by Andrew McQuitty

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Three Lies Judas Believed (2 of 20)
E. Andrew McQuitty
Acts 1:12-26

Those who walked next to Jesus had learned to expect him to do the unusual. They had seen him forgive a woman who had five husbands, honor a pint-size thief disguised as a tax collector, and love a streetwalker whose reputation would have brought blushes to the faces of Bonnie and Clyde (Max Lucado).

When Judas, who had betrayed him, saw that Jesus was condemned, he was seized with remorse and returned the thirty silver coins to the chief priests and the elders. . . Then he went away and hanged himself (Matt. 27:3,5).


Introduction: Almost

One of the saddest words in the English language is almost. In Max Lucado's words, . . . it's a word that smacks of missed opportunities, aborted efforts, and fumbled chances. It's honorable mention, right field, on the bench, runner-up, and burnt cookies. . . [It's] The one that got away. The sale that nearly closed. The gamble that almost paid off. Almost.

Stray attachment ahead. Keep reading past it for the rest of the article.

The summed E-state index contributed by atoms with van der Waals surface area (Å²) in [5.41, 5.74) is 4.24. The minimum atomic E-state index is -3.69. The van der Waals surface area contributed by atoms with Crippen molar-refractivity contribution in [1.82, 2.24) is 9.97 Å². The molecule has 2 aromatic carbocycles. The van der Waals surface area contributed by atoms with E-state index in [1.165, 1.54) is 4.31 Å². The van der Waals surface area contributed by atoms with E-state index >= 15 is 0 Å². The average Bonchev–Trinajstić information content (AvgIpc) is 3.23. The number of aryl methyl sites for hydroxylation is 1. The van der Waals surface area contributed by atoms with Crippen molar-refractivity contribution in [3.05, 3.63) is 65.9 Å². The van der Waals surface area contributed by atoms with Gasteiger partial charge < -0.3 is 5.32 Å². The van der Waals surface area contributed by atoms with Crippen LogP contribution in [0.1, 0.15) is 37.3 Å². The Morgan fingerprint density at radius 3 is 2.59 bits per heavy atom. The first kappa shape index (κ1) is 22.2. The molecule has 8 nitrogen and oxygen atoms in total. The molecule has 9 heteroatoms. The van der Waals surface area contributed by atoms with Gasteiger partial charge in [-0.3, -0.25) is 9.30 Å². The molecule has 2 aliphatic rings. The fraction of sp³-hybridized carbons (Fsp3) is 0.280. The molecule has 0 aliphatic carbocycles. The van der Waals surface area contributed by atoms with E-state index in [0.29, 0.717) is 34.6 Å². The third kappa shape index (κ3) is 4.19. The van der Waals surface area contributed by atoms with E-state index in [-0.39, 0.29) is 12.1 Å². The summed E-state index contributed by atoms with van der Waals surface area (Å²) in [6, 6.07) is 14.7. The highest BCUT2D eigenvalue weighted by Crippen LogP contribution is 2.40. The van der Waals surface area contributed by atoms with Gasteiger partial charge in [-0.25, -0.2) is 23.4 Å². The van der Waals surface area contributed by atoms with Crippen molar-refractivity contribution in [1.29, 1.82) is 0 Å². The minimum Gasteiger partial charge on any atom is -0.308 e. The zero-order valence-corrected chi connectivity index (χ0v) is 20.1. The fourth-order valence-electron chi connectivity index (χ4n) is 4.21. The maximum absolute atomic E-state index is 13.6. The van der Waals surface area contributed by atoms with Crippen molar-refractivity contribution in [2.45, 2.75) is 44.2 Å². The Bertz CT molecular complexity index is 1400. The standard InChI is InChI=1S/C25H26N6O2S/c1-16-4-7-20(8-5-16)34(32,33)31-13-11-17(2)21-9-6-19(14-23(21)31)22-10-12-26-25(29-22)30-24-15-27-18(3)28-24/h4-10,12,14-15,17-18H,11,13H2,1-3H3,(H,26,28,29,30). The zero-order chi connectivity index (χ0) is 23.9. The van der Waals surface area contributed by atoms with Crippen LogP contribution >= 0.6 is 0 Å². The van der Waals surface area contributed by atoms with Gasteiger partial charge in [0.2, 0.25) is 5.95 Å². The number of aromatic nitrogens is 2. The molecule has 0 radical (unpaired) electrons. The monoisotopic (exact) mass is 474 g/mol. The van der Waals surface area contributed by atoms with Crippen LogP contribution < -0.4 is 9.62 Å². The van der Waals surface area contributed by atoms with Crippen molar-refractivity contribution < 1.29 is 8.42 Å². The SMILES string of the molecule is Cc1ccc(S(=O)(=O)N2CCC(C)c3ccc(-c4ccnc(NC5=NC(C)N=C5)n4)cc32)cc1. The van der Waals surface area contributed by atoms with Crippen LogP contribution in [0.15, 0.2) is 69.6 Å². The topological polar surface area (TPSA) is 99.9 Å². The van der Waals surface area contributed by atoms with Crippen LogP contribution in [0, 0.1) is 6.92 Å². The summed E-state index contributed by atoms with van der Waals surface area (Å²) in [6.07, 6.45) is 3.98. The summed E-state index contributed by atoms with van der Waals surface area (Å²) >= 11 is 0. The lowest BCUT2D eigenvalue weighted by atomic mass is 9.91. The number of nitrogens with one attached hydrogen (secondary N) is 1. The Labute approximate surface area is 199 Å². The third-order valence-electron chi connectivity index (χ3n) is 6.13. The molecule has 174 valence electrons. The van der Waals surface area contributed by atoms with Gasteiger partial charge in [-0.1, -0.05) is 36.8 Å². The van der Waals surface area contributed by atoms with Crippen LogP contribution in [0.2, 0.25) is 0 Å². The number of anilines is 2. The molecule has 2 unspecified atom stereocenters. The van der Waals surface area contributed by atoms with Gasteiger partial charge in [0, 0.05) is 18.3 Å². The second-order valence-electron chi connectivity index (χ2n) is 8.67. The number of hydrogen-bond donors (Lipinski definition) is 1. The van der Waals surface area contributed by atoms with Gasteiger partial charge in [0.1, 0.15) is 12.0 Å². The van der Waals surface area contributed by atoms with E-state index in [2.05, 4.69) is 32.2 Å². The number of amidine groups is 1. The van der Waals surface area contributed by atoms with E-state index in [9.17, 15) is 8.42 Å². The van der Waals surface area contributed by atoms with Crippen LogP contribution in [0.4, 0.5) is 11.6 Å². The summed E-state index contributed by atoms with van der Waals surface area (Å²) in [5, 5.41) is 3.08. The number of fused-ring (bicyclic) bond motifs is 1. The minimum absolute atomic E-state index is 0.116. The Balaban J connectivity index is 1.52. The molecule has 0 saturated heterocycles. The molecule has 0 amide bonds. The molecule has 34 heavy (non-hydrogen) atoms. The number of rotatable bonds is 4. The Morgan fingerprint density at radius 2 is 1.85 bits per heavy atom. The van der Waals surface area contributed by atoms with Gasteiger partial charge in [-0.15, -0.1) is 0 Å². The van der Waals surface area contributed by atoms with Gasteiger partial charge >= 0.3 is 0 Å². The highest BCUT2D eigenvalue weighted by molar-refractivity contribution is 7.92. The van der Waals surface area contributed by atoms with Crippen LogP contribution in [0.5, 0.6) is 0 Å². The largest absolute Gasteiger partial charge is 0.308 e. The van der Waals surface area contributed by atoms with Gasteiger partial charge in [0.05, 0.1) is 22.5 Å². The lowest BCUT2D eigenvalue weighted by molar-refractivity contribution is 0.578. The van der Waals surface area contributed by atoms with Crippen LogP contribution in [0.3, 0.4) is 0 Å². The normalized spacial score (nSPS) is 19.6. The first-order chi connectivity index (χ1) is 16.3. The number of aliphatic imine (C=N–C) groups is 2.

We speak of people who almost finished the marathon, almost made the big leagues, almost passed the test, almost sank the three-pointer. As long as there have worthy goals in life and people pursuing them, there have been almosts. But almost only counts in horseshoes and hand grenades. In most everything else, almost might just as well be not-at-all. One of the most famous almosts of the Bible is Judas--acquaintance of Christ, follower of Christ, betrayer of Christ. Chosen by the Lord as one of the original twelve, he walked the dusty roads at Jesus' side for three years. He endured the hardships, accepted the persecutions, and seemingly embraced the teachings. Judas was destined to take his place in history as one of the inner circle who helped launch God's movement of redemption for all eternity. But he didn't make it. Almost home, he bailed. Almost a hero, he betrayed. Almost redeemed, he rejected.

The worst tra ...

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